Bake for 20-22 minutes, or until a toothpick comes out clean. Remove from the oven and cool completely on a cooling rack.

For the frosting:

Place the butter in the bowl of an electric mixer with a whisk attachment. Whip the butter on medium-high speed until light and fluffy, about 5 minutes. Add in the vanilla and mix well.

Gradually add in the cocoa powder and powdered sugar until combined. The mixture will be dry. Add in the milk and coffee. Mix well until smooth and shiny.

Pipe the frosting on cooled cupcakes (I used a 1M Wilton tip).

Store in an airtight container for 3-4 days or freeze for 2 weeks.

Source: Cupcakes- Martha Stewart, Frosting- Lolly’s Sweet & Savory Treats

Copper Mountain, Colorado

No new recipes for today. Things have been pretty simple in the meal department the past two weeks, but I wanted to share a few pictures from our ski trip to Copper Mountain, Colorado. My dad has been planning this family vacation out west for several years now. I remember he was even talking about it when I was still in high school. It’s been a long time coming. Finally, we were all able to make it happen. The trip was set in stone for over a year and, I must say, it lived up to the hype.

Having never been to Colorado before, I was taken back by the beautiful scenery. I can’t imagine living with a view of evergreen-studded, snow cap mountains through my back window. Simply amazing.

The altitude was a big adjustment for us Ohio folk. The first day we got in, we walked down to the village to get helmets and we could barely talk because we were so out of breath. Luckily, though, we were feeling better after a few days and none of us got too sick from the high elevation.

Robert and I were also able to meet up with Jeff, one of my friends from PT school, as well as one of his fellow engineering friends from college. I am a bit envious they get to live in Colorado year round, but I won’t hold it against them.

Another thing I noticed- everyone’s in good shape. I barely saw any overweight people. In fact, I think I may have been the plumpest one around. It turns out, Colorado is the thinnest state in the nation. Can’t say that about Ohio. 🙂

Aside from my mom’s injury on the last day, we had a wonderful time in Colorado. I can’t wait to go back again!

Oh, and how could I forget… we got to spend lots of quality time with this little leprechaun…


French Chocolate Bark

Whew! The past two weeks have been a blur. We vacationed out in Copper Mountain, Colorado with my side of the family and we had a wonderful time skiing and spending time together. Everything was great until Saturday afternoon, when we were at the airport ready to head back to Ohio, we found out my mom fell and fractured her tibial plateau while my parents were squeezing in some last minute skiing. The physician at the med clinic on the slope wanted her to go to Denver that day to have surgery, but we were able to scramble and find a last minute non-stop flight back to Columbus instead. To make a long story short, my mom was able to have surgery here in Columbus and is currently staying at our house recuperating. Unfortunately, the healing process after a tibial plateau fracture is a long one and she isn’t able to put any weight on her affected leg for about 3 months. As a result, my very active mother is assuming more of an inactive role for now. Luckily, though, it looks like she will be just fine when it’s all said and done.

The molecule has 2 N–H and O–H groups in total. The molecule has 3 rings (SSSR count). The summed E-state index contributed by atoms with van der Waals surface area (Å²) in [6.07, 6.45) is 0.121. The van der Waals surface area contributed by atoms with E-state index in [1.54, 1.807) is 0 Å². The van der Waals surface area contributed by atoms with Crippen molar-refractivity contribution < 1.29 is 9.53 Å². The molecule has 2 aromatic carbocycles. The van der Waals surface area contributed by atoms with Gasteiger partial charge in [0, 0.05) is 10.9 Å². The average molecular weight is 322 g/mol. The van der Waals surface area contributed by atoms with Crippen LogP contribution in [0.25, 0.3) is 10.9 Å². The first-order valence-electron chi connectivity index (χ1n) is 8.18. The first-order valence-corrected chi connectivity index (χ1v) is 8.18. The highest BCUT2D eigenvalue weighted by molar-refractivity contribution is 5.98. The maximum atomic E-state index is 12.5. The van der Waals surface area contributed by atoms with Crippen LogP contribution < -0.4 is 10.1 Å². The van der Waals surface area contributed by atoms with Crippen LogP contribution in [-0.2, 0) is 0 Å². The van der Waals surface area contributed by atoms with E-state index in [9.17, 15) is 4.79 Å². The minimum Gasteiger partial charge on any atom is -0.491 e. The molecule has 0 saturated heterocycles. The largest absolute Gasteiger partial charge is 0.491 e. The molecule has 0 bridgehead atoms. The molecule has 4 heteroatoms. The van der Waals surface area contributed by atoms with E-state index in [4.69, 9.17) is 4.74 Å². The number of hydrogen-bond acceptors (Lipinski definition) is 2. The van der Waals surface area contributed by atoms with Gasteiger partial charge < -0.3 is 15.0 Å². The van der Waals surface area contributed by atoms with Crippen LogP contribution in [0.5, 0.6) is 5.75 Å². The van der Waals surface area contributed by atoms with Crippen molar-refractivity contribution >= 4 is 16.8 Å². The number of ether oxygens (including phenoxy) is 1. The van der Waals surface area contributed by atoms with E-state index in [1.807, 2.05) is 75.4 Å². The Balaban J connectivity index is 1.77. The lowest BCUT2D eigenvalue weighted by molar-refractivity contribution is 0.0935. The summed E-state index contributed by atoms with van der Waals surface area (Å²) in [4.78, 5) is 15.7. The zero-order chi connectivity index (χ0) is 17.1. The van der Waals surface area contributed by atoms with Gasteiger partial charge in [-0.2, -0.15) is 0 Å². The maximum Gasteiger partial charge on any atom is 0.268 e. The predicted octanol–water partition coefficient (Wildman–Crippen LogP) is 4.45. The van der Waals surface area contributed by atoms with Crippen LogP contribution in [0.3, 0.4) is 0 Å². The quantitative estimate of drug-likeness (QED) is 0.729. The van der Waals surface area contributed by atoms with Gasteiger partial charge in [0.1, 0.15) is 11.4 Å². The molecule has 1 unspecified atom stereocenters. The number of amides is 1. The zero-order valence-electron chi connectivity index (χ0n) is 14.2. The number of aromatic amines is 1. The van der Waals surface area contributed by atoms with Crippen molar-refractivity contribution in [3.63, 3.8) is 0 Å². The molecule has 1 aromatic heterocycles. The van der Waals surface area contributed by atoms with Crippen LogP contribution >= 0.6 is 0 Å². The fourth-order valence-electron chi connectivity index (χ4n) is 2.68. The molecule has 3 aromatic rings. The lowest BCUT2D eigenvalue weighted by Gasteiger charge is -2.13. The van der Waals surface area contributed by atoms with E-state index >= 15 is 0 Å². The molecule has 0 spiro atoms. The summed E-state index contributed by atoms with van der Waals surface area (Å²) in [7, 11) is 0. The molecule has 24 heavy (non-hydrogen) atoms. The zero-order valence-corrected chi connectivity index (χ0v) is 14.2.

So, after a short break, I’ve finally returned to the blog. I made this French chocolate bark as part of a care package I sent my Aunt Khaki for her birthday. It’s an easy treat to make and with cashews (or Kah-Shoes as Ina Garten would say), dried cranberries, apricots, and orange zest, it has to be a little bit good for you, right? 😉 It’s highly customizable and it only took me about 15 minutes to make. I also made Khaki Dorie Greenspan’s rum raisin chocolate cake, whiskey oatmeal cream pies, and caramel sauce. Unfortunately, in my haste to get it sent out as soon as possible, I didn’t get a chance to take pictures of the other stuff.

I’ve said it before, but my Aunt Khaki has inspired me since a young age to be adventurous in the kitchen. She isn’t afraid to put her own twist on recipes and I admire her so much for it. She is such a wonderful hostess and I remember always getting so excited to go over to her house when she lived close to us. Whether it’s a birthday party, an Easter egg hunt, Thanksgiving, or just a regular old dinner, my Aunt Khaki has the incredible gift of making things fun and the food delicious. She is one of the most generous people I know and I love her dearly. Happy belated, Khaki!

French Chocolate Bark

Yield: About 24 pieces


  • 8 ounces semisweet chocolate, finely chopped
  • 8 ounces bittersweet chocolate, finely chopped
  • 1 cup whole roasted, salted cashews
  • 1 cup chopped dried apricots
  • 1/2 cup dried cranberries
  • 1 tablespoon fresh orange zest


Line a sheet pan with parchment paper. Melt the semisweet and bittersweet chocolates in a bowl set over a pan of simmering water, stirring until smooth and shiny. Set aside

Pour the melted chocolate over the paper and spread to form a rectangle, about 1/8 inch think.  Sprinkle the cashews, apricots, cranberries, and orange zest over the chocolate. Set aside for 2 hours until firm. Cut the bark into squares pieces. Store in an airtight container at room temperature.

Source: Barely adapted from Ina Garten